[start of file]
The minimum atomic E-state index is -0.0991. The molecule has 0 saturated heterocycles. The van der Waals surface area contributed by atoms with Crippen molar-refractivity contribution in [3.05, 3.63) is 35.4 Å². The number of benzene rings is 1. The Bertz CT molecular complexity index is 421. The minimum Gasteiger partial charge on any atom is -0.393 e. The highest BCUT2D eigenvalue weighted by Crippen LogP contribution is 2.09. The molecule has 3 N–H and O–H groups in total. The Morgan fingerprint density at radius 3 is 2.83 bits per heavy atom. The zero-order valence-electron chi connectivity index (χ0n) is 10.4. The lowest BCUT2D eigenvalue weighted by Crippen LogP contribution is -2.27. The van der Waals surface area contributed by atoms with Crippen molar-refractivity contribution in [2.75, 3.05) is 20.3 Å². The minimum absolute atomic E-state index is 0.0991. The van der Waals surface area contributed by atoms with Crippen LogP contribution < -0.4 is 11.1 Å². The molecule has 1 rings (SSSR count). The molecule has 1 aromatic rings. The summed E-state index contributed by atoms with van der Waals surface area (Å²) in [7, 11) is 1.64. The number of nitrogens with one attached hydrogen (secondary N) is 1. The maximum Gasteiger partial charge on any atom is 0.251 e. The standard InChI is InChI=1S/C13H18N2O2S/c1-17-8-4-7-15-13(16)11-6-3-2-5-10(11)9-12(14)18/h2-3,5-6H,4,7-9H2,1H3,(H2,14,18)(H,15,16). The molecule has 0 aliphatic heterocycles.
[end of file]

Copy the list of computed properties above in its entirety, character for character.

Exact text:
The minimum atomic E-state index is -0.0991. The molecule has 0 saturated heterocycles. The van der Waals surface area contributed by atoms with Crippen molar-refractivity contribution in [3.05, 3.63) is 35.4 Å². The number of benzene rings is 1. The Bertz CT molecular complexity index is 421. The minimum Gasteiger partial charge on any atom is -0.393 e. The highest BCUT2D eigenvalue weighted by Crippen LogP contribution is 2.09. The molecule has 3 N–H and O–H groups in total. The Morgan fingerprint density at radius 3 is 2.83 bits per heavy atom. The zero-order valence-electron chi connectivity index (χ0n) is 10.4. The lowest BCUT2D eigenvalue weighted by Crippen LogP contribution is -2.27. The van der Waals surface area contributed by atoms with Crippen molar-refractivity contribution in [2.75, 3.05) is 20.3 Å². The minimum absolute atomic E-state index is 0.0991. The van der Waals surface area contributed by atoms with Crippen LogP contribution < -0.4 is 11.1 Å². The molecule has 1 rings (SSSR count). The molecule has 1 aromatic rings. The summed E-state index contributed by atoms with van der Waals surface area (Å²) in [7, 11) is 1.64. The number of nitrogens with one attached hydrogen (secondary N) is 1. The maximum Gasteiger partial charge on any atom is 0.251 e. The standard InChI is InChI=1S/C13H18N2O2S/c1-17-8-4-7-15-13(16)11-6-3-2-5-10(11)9-12(14)18/h2-3,5-6H,4,7-9H2,1H3,(H2,14,18)(H,15,16). The molecule has 0 aliphatic heterocycles.